Technology is the best tool and survival mechanism humanity has on Earth and the same is true off-world. Research Laboratories and Hazardous Experiment Labs can be constructed and operated by colonists. You can only one run research project at a time no matter how many labs you build, but the more you have and the more scientists you have inside them the faster your research progresses.
Research can unlock new buildings, enhancements to existing buildings or divergent building classes, luxury residences compared to reinforced residences. Research projects allow you to predict disasters or respond to them more effectively, even providing access to the...
Crisis Response Emergency Workers (CREW)
An elite team of disaster management professionals, the CREW are rescue workers, engineers and a SWAT team all rolled into one. Once unlocked from research the CREW can be deployed to any building during a crisis, once there they can attempt to save the building, save the people, or simply try to scavenge as many materials as they can from the structure before it goes up in smoke. The CREW are a vital and active tool to keep your colony going, no matter if they're sealing a hull breach, cleaning up a toxic waste spill or quelling a riot, the CREW is the first and best option for dealing with a situation going out of control. But there's a lot you can do before it gets that bad, by using...
Government and centralized control is necessary more than ever when the only thing between humanity and extinction is a steady hand on the airlock control ready to make the decision to sacrifice a few lives to save the species. Directives shape your colony and allow you to do everything from starting mineral surveys, deploying temporary damage control, instituting temporary rationing measures all the way to colony wide policy decisions.
Policy decisions are unlocked by research and are mutually exclusive within their own category. For example when it comes to the "Disaster Response" category you can choose between "Evacuation Procedures" which helps reduce colonist casualties, or you can elect to go with "Facility Inspection" which gives all buildings a better resistance against damage, or maybe you want to reduce the time it takes your CREW to get to the site of a disaster? It all comes down to your colony design, the nature of the planet and the other choices you've made.
The Big Picture
All of these elements taken together create a tight, complex but easily understood game with tonnes of replayability. Besides the big-picture base building and the fine-focus disaster management the game also offers the reflection and imagination that science fiction provides so well. The variety of landscapes and design of the growing colony will of course be aesthetically pleasing, but for the curious player there will also be an opportunity to read in-game descriptions for each building and research project, the story of Terminus being told through the historical and fictional quotes added to each description, descriptions which are written with scientific accuracy in mind, following reality as close as possible while allowing for the theoretical.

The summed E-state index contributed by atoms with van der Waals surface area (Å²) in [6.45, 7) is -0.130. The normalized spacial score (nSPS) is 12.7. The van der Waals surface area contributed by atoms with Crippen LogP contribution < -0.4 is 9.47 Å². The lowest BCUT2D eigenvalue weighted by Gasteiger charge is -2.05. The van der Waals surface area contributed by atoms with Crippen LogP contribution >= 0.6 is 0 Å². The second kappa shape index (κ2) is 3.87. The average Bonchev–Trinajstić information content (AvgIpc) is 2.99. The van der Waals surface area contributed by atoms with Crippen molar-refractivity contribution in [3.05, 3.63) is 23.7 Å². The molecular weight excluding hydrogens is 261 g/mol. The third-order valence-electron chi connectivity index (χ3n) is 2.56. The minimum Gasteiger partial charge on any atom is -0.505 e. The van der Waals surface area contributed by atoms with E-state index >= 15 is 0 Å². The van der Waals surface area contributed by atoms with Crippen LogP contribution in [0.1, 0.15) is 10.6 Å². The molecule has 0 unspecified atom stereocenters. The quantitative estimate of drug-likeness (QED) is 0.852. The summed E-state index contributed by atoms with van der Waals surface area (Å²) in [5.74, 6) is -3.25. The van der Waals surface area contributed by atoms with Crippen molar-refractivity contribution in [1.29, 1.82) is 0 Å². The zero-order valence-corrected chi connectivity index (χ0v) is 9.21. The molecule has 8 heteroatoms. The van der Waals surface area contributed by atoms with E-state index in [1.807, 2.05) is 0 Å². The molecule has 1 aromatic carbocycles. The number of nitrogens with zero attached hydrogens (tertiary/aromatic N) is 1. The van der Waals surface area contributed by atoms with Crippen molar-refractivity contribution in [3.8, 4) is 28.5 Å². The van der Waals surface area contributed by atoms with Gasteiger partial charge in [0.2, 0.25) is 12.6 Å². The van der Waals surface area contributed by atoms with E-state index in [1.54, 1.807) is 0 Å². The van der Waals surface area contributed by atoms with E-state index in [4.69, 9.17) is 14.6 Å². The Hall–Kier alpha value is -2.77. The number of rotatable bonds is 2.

The primary audience, the people who would get the most out of Terminus are the enthusiasts, the gamer who loves games for the challenge, because Terminus will be very challenging by default, but Terminus is intended to be a game suitable for anyone to play, of any age who are interested in the kind of setting and science that the game offers and difficulty can scale down for a slower paced game as much as it can scale up to offer a traumatically accurate portrayal of the difficulty of colonizing another planet.
Why we're crowd-funding
Terminus is a game we want to make and we think the game is a solid one, so we're bringing it to you so you can get in on the ground floor and help this game exist.
If we don't reach our funding goals that won't stop us from trying to make the game, but we'll be missing crucial pieces of the puzzle; people, skills, licenses, assets... We're working with a fixed funding model so if we're even a dollar short of what we're asking for, everyone gets their pledge refunded.
From game industry professionals to 30 year programming veterans to being involved in putting actual, physical man-made objects on other planets, our team is quite diverse and comes from a broad, multidisciplinary background.
15% 3d Art Assets (Game Models)
8% Music Composition and Sound Effects
7% 2d Art Assets & Concept Art
10%-12% Backer Rewards
8% Business Expenses, Licenses, Fees and Taxes
5% Kickstarter Fee
3-5% Payment Processor Fee
Reach us on twitter @Harbourgames or email us through Kickstarter!
Risks and challenges
With all games there is the possibility of delay. For Terminus development our goal is game quality, and if our release date arrives and the game is not ready to ship, we will use our communication channels to dialogue with our backers and the public, explain the obstacles and challenges we are experiencing, and ultimately produce a more polished game.
Beyond our control there might be delays in shipping physical backer rewards, but we`ll keep on top of it and keep our backers updated every step of the way.Learn about accountability on Kickstarter
- (39 days)